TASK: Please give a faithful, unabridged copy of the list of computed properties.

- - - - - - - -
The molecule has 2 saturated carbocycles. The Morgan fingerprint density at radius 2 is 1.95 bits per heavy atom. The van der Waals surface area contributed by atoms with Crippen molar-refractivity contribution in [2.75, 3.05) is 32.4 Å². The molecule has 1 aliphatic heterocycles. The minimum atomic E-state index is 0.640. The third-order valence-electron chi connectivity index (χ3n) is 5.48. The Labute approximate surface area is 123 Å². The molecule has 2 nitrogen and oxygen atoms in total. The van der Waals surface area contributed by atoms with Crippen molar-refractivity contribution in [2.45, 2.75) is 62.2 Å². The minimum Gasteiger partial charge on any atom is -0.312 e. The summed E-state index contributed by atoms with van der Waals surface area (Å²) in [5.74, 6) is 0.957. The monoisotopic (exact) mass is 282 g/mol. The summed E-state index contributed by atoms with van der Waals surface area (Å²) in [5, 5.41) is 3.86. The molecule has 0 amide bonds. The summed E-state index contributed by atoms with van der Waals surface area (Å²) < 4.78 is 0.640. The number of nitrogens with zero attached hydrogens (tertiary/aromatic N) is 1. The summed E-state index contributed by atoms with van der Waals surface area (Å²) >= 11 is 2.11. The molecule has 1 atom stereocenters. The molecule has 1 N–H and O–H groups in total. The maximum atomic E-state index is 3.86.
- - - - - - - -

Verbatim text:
The molecule has 2 saturated carbocycles. The Morgan fingerprint density at radius 2 is 1.95 bits per heavy atom. The van der Waals surface area contributed by atoms with Crippen molar-refractivity contribution in [2.75, 3.05) is 32.4 Å². The molecule has 1 aliphatic heterocycles. The minimum atomic E-state index is 0.640. The third-order valence-electron chi connectivity index (χ3n) is 5.48. The Labute approximate surface area is 123 Å². The molecule has 2 nitrogen and oxygen atoms in total. The van der Waals surface area contributed by atoms with Crippen molar-refractivity contribution in [2.45, 2.75) is 62.2 Å². The minimum Gasteiger partial charge on any atom is -0.312 e. The summed E-state index contributed by atoms with van der Waals surface area (Å²) in [5.74, 6) is 0.957. The monoisotopic (exact) mass is 282 g/mol. The summed E-state index contributed by atoms with van der Waals surface area (Å²) in [5, 5.41) is 3.86. The molecule has 0 amide bonds. The summed E-state index contributed by atoms with van der Waals surface area (Å²) < 4.78 is 0.640. The number of nitrogens with zero attached hydrogens (tertiary/aromatic N) is 1. The summed E-state index contributed by atoms with van der Waals surface area (Å²) >= 11 is 2.11. The molecule has 1 atom stereocenters. The molecule has 1 N–H and O–H groups in total. The maximum atomic E-state index is 3.86.